Daily Court Reporter - News Proposal would simplify state law pertaining to auto service contracts
Proposal would simplify state law pertaining to auto service contracts
KEITH ARNOLD, Daily Reporter Staff Writer
Any motorist who's lost or damaged a key fob to their car or truck knows the expense of replacing the pocket-sized gadget that unlocks and, in many cases, starts the engine.
A bipartisan bill in the Ohio House of Representatives is intended to streamline vehicle service contracts and specifically includes a contract for key replacement in the motor vehicle ancillary product protection, or MVAPP, contract provisions.
Filed as House Bill 632, the legislation remains in the Transportation and Public Safety Committee.
"As motor vehicles become more technologically advanced, certain aspects of the vehicle are becoming increasingly expensive to replace," Rep. Glenn Holmes, D-McDonald, told fellow House members seated for the committee. "This new language will allow the purchase of a contract to repair or replace a lost, stolen, or inoperable key or key fob.
"Ohio law should allow consumers to purchase a motor vehicle ancillary protect protection contract to replace key fobs, a critical tool in the operation of a motor vehicle."
According to the sponsor testimony, 29 states and Puerto Rico have passed legislation expressly authorizing a motor vehicle ancillary product protection contract to include protection for key fobs.
HB 632 would merge motor vehicle tire or wheel road hazard contract provisions into the MVAPP contract provisions, analysis of the bill provided.
Under continuing law, all road hazard and MVAPP contracts are subject to certain requirements.
"For example, such a contract must be covered by a reimbursement insurance policy," Yosef Schiff wrote for the Ohio Legislative Service Commission. "It must contain certain items, including a disclosure that the contract is not insurance, a disclosure that the obligations are guaranteed under a reimbursement insurance policy and the contract holder's rights under that policy.
"The reimbursement policy must include certain statements regarding procedures for contract holders to collect under the provider's policy and protections in the event of cancellation of the policy."
The sale or issuance of road hazard or MVAPP contracts is subject to the Consumer Sales Practices Act.
"Generally, we have also introduced this bill to simplify and clarify Ohio law describing these contracts," Holmes said. "The law clearly says what motor vehicle service contracts (warranties) are not - they are not insurance under Title 39 of the Ohio Revised Code.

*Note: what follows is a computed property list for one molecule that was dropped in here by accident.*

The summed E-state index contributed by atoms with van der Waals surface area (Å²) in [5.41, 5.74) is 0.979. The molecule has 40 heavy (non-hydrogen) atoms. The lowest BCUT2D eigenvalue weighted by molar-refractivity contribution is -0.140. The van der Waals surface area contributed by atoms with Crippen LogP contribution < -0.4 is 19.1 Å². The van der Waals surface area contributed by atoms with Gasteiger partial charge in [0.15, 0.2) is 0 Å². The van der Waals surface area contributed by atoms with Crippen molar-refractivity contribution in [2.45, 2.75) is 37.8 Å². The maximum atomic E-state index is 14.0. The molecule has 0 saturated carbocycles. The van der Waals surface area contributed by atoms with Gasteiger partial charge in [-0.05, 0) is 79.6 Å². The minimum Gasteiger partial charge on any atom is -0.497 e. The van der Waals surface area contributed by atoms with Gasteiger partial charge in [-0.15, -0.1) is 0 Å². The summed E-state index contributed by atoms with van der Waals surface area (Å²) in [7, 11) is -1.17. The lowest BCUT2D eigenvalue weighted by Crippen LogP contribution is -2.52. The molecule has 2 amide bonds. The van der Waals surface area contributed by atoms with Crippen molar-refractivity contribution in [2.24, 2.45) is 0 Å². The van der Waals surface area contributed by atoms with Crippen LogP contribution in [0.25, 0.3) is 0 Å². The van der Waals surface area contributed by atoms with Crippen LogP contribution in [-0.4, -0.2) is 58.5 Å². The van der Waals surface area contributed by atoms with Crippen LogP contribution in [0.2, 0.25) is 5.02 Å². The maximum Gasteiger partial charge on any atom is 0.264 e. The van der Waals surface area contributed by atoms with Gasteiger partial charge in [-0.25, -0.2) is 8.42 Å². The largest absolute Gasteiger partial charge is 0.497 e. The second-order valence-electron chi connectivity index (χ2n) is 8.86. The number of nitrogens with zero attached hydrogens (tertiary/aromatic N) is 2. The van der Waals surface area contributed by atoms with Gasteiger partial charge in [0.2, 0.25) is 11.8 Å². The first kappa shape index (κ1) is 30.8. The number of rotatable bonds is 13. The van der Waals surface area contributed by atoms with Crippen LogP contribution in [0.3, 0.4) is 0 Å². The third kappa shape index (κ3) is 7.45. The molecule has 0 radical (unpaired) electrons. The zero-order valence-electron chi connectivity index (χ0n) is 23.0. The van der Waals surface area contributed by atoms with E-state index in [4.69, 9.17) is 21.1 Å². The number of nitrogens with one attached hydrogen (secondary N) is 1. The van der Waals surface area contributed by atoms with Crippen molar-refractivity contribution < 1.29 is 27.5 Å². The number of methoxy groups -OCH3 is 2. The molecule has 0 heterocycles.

"However, existing law could better describe what these contracts are. H.B. 632 clearly defines what 'motor vehicle services contracts' and 'motor vehicle ancillary product protection contracts' are."
The proposed language collapses R.C. 3905.425 into R.C. 3905.426, which will simplify this section of the code and apply the same disclaimers and requirements to motor vehicle service contracts, MVAPP protection contracts, and tire or wheel road hazard contracts, joint sponsor Rep. George Lang, R-West Chester, told committee members.
"The proposal further clarifies that motor vehicle service contracts, vehicle protection product warranties as defined in R.C. 3905.421, home service contracts as defined in R.C. 3905.422, consumer goods service contracts as defined in R.C. 3905.423, and contracts for pre-paid routine, scheduled maintenance only are not insurance and not subject to any provision of insurance law in Ohio unless expressly made so," Lang explained. "Finally, as previously mentioned, this language includes 'key fobs' as an item included in a 'MVAPP contract.'"
He said, like tire or wheel road hazard contracts, including key fobs in this section provides consumers with an option for replacement of malfunctioning, lost or stolen key fobs - avoiding high out-of-pocket expenditures.
"Specifically, key fobs fall into a category of cost where they are too expensive to replace without assistance, but not expensive enough to claim on a vehicle owner's general auto policy," Lang continued. "The proposed language modernizes this section of code to cover a new technology in an effective and efficient way."
HB 632, which enjoys cosponsor support of four fellow House members, had not been scheduled a second hearing at time of publication.
Date Published: October 17, 2018